The Mohr–Coulomb simulations were carried out using the critical state parameters (\(\varphi ^{\prime }_{\mathrm{cs}} = 33^\circ\), \(\psi = 0^\circ\)). The development of the primary failure surface is fast and defines the boundary between the static cone with small strains and the mobilised mass which takes the form of a sliding wedge. During the collapse, the mobilised mass slides as a rigid body along the failure surface and crumbles upon contact with the base. The friction between the mobilised mass and the static regions dissipates energy and slows down the mobilised mass until it is static. Figure 9a shows the collapse at \(T = 0.3\) s in which the sliding wedge has started to crumble upon contact with the base. The mobilised mass is mapped in light blue and red. The static cone in dark blue. The failure surface is located at the interface of both regions and is planar. Material points in contact with the base layer are slowed down by friction until they are eventually immobilised. The other material points carry on flowing (\(T = 0.6\) s). Those in contact with the immobilised mass are in turn slowed down and successive static layers are built from the base layer to the surface of the flow. During that phase, the static cone, which is mapped in blue, is gradually eroded by an avalanching process (\(T = 0.81.0\) s). However, this process is influenced by the size of the grid as previously shown in Fig. 8. The avalanching process changes the shape of the failure surface which goes from a straight line to concave. This avalanching process is consistent with experimental observations [21–23]. Finally, the collapse gets to a hold (\(T = 0.82.5\) s). Figure 9b shows the final deposition profile. The static cone is mapped in blue and has decreased in size during the avalanching process. The mobilised mass, which is static, is mapped in red. The results show that the deposition slope has smaller angle than the friction angle due to the inertia of the mobilised mass. The normalised runout distance (Eq. 13) is 1.75 and is larger than the empirical prediction of 1.20 [21]. A popular approach to minimise this runout distance is to apply some numerical damping as suggested by Solowski and Sloan [34]. Numerical damping aims to mitigate numerical oscillations by reducing the outofbalance force and is hence reducing the dynamic effects. The use of numerical damping to reduce the runout distance is rather a modification of the dynamic problem than a proper energy dissipating mechanism.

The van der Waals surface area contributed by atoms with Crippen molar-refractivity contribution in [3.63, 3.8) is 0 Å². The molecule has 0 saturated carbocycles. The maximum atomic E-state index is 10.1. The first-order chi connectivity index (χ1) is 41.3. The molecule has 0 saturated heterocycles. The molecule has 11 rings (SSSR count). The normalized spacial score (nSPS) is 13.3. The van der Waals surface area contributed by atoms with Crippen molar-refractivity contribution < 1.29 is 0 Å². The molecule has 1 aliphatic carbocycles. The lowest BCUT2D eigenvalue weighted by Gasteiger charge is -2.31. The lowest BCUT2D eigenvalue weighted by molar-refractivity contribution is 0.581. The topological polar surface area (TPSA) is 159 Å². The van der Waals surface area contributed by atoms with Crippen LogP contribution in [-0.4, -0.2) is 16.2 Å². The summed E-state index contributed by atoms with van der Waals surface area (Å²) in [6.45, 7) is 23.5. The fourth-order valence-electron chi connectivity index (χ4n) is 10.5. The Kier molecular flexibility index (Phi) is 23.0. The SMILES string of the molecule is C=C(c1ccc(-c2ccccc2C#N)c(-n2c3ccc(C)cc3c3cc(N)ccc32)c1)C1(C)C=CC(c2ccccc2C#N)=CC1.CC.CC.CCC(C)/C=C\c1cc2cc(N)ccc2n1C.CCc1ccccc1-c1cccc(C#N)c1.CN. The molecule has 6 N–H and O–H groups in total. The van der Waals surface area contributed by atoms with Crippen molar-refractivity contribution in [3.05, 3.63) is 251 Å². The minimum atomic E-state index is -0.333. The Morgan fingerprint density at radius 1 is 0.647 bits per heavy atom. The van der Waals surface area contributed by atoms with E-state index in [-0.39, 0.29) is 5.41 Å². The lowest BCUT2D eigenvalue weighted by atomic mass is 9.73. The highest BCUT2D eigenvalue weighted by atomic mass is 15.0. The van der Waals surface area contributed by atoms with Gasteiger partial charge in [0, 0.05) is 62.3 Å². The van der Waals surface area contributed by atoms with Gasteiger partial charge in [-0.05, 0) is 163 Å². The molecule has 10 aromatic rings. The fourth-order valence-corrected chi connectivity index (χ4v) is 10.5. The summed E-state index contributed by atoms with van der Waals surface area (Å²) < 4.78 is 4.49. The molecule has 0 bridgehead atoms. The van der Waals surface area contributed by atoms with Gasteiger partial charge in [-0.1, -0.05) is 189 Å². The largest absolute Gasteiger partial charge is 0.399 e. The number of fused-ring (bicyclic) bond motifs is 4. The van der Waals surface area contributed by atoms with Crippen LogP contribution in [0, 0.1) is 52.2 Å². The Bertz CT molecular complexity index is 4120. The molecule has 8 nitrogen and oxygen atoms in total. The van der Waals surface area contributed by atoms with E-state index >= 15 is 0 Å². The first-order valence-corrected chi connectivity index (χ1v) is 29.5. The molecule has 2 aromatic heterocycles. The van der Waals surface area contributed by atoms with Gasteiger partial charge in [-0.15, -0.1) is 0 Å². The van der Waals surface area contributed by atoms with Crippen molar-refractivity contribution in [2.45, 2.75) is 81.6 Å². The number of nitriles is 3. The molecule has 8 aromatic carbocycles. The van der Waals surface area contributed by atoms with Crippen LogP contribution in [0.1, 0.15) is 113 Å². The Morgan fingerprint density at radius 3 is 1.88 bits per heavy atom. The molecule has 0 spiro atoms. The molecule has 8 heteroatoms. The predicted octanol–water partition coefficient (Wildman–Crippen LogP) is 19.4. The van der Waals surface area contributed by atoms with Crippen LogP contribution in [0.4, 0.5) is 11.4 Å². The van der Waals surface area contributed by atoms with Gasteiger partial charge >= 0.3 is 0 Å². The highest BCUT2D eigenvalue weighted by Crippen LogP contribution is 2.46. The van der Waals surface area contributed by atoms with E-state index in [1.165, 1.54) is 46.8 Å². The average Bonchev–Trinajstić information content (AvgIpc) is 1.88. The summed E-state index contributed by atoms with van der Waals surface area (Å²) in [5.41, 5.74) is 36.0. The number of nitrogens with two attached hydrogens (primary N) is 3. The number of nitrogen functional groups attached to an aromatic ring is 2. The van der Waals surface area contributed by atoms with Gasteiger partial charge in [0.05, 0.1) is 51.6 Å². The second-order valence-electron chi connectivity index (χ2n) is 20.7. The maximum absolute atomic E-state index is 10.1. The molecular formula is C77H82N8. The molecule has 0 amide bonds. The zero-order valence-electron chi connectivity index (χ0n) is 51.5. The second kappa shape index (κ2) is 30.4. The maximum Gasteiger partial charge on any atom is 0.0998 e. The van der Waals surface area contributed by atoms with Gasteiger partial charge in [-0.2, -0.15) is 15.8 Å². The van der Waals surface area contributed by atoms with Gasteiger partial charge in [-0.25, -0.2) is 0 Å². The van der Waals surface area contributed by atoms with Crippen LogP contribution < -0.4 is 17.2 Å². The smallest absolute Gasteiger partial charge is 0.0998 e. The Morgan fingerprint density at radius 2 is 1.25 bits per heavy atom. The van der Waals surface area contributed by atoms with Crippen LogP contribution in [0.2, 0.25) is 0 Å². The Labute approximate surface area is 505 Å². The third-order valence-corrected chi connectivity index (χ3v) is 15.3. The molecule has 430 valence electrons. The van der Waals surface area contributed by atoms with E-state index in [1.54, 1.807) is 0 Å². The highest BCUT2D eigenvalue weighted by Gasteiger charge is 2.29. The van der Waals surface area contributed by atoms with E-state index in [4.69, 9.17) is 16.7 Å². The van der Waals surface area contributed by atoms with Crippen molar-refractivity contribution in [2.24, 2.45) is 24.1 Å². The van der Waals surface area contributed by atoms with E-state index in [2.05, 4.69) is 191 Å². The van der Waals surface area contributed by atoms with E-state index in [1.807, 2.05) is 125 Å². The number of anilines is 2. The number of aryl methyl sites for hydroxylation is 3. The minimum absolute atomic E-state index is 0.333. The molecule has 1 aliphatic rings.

where \(r^*\) is the normalised runout distance, \(r_0\) the initial radius and \(r_f\) the final radius.